By Steve Umidha
Kenya’s private sector expanded at the second-fastest pace in November but moderated marginally from October, a private survey showed on Friday, marking a ten-month high for the country’s private businesses.
The latest Stanbic Bank Kenya Purchasing Managers Index (PMI) Survey posted 53.0 during the month up from 51.4 in October – a ten-month high as firms enjoyed a sharp increase in demand owing to the lifting of curfew restrictions.
Readings above 50 signal an improvement in business conditions on the previous month, while readings below 50 show a deterioration.
The month under review saw output and new orders rise solidly in a period that also saw businesses return to profitability after months of indecisions that had been hampered by the Coronavirus pandemic.
“Business activity in November expanded at the fastest rate in 10 months following the lifting of the 10pm to 4am curfew. Domestic demand increased rapidly in response to the lifting of the curfew, with the main beneficiaries being firms in services, trade and construction,” commented Kuria Kamau, Fixed Income and Currency Strategist at Stanbic Bank.
The sector data further suggested that the November expansion was largely driven by the construction, services and wholesale and retail sectors, but unpredictably agriculture and manufacturing posted a decline in output.
Prior to last month’s reading, September figures had perhaps been the best reading by PMI for 2021, posting 56.3– the highest reading since April 2018 in the health of the private sector economy.
September data pointed to one of the highest monthly increases in output across the Kenyan private sector economy – with the rate of expansion quickening from August, and was the fastest seen in almost two-and-a-half years.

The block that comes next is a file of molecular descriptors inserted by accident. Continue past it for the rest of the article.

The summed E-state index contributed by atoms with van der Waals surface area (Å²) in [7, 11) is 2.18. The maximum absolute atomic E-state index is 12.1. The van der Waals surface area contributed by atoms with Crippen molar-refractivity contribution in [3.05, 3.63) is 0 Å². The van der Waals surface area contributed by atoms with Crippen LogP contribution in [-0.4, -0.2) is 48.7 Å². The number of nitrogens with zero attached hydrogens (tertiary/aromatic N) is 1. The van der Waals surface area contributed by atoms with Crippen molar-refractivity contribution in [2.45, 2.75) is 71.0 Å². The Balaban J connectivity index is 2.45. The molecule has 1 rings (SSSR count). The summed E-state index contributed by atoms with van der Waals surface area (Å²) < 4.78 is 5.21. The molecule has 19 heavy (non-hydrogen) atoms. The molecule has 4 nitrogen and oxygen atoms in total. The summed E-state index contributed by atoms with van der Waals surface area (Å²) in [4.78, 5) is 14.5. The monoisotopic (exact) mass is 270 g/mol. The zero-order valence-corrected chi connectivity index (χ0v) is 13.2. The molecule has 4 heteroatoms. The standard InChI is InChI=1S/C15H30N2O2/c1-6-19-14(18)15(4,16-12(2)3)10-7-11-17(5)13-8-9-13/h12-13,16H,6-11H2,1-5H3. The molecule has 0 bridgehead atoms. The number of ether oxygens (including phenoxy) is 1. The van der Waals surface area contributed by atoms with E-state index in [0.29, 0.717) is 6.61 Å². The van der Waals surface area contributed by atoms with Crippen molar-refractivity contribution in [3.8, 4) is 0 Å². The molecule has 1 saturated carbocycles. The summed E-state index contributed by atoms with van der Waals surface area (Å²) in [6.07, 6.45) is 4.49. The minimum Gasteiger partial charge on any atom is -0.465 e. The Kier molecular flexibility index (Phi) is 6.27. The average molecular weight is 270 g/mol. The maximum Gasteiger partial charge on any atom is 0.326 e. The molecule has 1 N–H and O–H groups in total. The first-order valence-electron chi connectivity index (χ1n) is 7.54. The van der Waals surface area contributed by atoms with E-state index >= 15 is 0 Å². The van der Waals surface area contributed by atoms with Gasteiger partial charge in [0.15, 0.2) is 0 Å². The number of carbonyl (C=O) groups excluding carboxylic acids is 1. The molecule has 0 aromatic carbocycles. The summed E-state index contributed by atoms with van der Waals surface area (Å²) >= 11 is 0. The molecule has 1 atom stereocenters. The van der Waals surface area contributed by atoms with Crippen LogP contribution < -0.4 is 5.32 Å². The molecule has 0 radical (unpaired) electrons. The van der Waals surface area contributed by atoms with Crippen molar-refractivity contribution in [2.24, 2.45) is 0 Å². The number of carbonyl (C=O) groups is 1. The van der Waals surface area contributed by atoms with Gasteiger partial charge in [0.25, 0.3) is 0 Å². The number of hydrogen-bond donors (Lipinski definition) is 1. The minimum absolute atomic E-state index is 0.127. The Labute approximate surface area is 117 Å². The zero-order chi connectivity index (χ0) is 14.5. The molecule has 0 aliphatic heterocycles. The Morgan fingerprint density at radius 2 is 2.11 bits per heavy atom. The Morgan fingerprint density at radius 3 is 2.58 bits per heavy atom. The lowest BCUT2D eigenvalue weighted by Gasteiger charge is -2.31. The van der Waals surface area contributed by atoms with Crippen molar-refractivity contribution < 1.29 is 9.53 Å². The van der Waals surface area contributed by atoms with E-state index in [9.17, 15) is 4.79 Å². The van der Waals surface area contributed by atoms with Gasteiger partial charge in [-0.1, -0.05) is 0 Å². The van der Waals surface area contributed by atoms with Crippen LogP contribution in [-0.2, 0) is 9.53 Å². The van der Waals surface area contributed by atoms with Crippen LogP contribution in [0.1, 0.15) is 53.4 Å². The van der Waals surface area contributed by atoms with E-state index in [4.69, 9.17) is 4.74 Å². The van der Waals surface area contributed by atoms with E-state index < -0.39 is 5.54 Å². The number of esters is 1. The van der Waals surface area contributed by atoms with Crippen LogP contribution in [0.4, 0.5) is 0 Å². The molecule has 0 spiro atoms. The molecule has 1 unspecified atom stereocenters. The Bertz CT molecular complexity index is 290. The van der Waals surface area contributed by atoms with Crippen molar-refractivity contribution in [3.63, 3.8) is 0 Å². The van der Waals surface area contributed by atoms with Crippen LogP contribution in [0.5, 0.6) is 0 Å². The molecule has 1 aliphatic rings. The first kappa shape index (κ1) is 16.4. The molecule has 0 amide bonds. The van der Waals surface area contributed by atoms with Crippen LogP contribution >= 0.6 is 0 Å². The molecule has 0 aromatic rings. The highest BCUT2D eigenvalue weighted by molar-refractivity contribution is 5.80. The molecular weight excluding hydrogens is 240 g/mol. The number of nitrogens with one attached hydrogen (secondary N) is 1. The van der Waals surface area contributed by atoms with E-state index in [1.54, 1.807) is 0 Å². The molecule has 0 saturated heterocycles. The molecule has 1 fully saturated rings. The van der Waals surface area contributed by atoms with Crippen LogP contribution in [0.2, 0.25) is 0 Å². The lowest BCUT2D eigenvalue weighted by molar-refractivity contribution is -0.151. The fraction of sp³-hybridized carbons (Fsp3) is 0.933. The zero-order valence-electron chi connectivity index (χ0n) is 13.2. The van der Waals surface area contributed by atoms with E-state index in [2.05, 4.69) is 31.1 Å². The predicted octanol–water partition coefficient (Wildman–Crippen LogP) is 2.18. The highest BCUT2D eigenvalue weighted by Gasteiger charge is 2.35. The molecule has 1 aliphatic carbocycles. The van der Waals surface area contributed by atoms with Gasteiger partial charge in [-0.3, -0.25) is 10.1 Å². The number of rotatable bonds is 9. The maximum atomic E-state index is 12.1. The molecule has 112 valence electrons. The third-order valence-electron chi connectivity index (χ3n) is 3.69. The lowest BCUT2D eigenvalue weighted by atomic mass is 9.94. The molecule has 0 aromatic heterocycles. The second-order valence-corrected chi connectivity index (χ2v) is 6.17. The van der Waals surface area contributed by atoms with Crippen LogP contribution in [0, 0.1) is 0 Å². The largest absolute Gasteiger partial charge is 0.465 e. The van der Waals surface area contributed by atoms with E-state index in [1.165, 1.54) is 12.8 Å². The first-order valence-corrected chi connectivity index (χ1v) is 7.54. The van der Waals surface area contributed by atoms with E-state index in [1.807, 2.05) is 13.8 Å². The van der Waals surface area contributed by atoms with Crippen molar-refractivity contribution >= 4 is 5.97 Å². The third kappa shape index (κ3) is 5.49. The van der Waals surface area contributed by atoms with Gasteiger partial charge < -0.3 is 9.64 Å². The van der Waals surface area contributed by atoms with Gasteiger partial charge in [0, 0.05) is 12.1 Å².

It was the period that coincided with the government easing lockdown restrictions during the third quarter of the year as firms saw a release of pent-up demand as clients largely returned to markets.
Kenyan companies rose sharply midway through the final quarter of the year, with the rate of growth accelerating for a second straight month to the quickest since May, with firms reporting higher sales on an increase in customer numbers that was often linked to the removal of curfew hours.
The private sector employment was also boosted by higher sales, with the latest PMI data signaling the quickest rise in job numbers in two years. “To achieve the higher output, firms ramped up their purchases and staff levels at record rates.
Employment levels, in particular, rose at the fastest pace in exactly two years,” argues Kamau.
But the labor market, particularly for the private sector could shrink in the coming year on account of the upcoming general elections, according to recent projections by Kenyan legislators tasked on labor matters, but the MPs foresee a rebound follow almost immediately but that will depend on the polls’ outcome.
“Growth in private investment is likely to remain muted as investors adopt a wait and see attitude pending the outcome of the general elections. A tension filled election marred with pockets of violence could lead to investor flight,” reads in part the Parliamentary Service Commission (PSC) report which covered the months between January and October 2021.
On a medium term alternatives for steady economic growth during the transition period for 2022/2023, the commission estimates show that employers in key industries such as manufacturing, will halt hiring as investors adopt ‘a wait and see’ attitude pending polls outcome.
Kenya’s unemployment rate, according to the Kenya National Bureau of Statistics (KNBS), had been increasing over the past five years with formal wage employment climbing from 2.68 million people in 2016 to 2.93 million workers in 2019 followed by a sharp decline to 2.74 million people seen in 2020 because of the pandemic.
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